One Step Forward Two Back
Just when I think I have this whole single mom thing down, I realize I don’t. I thought that life was chugging along fairly well. There are changes on the horizon for us that are exciting. But I am not “chugging along fairly well.” My younger three children are a mess and I can’t seem to get the professional help I need to help them work through their grief. They are too young (two 8.5 yr olds and a 7 yr old) to really know how to express their feelings about their dad dying. They are angry, they are whining a lot, they are disrespectful, and downright hateful toward each other and toward me. I have one child with definite attachment disorder issues, and yet we have visited two psychologists since adopting him almost two years ago, and neither one took our concerns very seriously. I’ve tried to have the younger three receive some grief counseling, only to be told by said counselors that at their age, they may not be ready to process their grief for six to nine months following the loss of a parent. Great. That doesn’t mean they aren’t grieving and that I don’t have to deal with the fallout from it. It just means I am supposed to suck it up and wait until the “right” time.
Two nights ago, when a girlfriend called me to pray the Nighttime Prayer of the Divine Office, all I could do was sob on the phone to her. It’s not that I don’t love my children, I do. It’s also not that I don’t know exactly where this is all coming from because I do. It’s just that it’s so constant, so exhausting, and so emotionally consuming. My kids have always had issues related to their adoption histories, but I always had a release valve when it all got to be too much for me. His name was “My Love.” Whenever their bickering, sassing, disobedience and disrespect got to be too much for me, I could turn to him and say, “I just have to get out of here for an hour or two,” and he’d say he had my back, and out the door I’d go to the grocery store alone, or to Starbucks to drink ice tea and read a little bit. Then I’d come home with a clearer head, refreshed spirit, and ready to sit down with whoever the offenders were to work out how we can have a better day tomorrow. Sometimes, I would need to apologize for my words and ask their forgiveness. Now, however, I have no release valve. It’s just me and in my stress and yes, anger, my words are not what should be spoken by a woman of my age and supposed maturity. I yell a lot more than I want to. I have to apologize so many times for yelling that I don’t think my children really believe that I am sorry even though I end up in my room in a puddle of tears feeling like a wretch every.single.time. Sometimes I get self-righteous and think “why am I the one feeling so badly when ____ is the one that was being so disrespectful to me and challenging my authority?”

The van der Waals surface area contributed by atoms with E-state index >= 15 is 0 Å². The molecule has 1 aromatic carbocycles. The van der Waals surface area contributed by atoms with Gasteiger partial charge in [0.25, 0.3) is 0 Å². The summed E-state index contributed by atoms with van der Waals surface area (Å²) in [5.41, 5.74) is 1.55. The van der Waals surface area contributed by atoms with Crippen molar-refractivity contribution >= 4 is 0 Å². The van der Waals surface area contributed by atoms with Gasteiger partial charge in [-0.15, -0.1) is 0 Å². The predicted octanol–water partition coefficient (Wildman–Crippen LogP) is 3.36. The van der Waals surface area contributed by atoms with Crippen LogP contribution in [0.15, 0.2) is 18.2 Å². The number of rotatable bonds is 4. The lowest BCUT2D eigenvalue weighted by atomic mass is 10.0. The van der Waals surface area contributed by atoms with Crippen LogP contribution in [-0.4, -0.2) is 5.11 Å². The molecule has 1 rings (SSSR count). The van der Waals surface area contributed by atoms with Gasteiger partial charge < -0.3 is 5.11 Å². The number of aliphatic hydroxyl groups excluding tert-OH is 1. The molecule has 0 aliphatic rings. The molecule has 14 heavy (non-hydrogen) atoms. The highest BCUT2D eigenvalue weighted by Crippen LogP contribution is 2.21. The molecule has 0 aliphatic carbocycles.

It strikes me then, that this is how I treat God. I treat him as my children treat me. I challenge his authority in my life, I say “No!” to him when it comes to acts of obedience, and I always think that I know better what I need for myself and want to disregard his wisdom. Yet, God never yells at me. He never loses patience with me, and he never needs a “release valve” where he turns to Jesus and says, “Hey, I can’t take this woman anymore. She’s rude, disrespectful, and ungrateful. I just need a time-out from her.” Thank goodness he never says that! I know that I am supposed to be modeling Christ to my kids. I know that I am supposed to love them as Christ loves them. I try and fail miserably. Maybe one or two days a week I can honestly say at the end of the day, “I did it. I loved them even when they were unlovable. I showed them love, patience, kindness, generosity, and respect.” Most days, however, if I gave myself a grade I’d get a “D” at best. I am so thankful for the sacraments to turn to in hopes of the grace to have a better day tomorrow. One step forward, two steps back. That’s my life.
~ The Reluctant Widow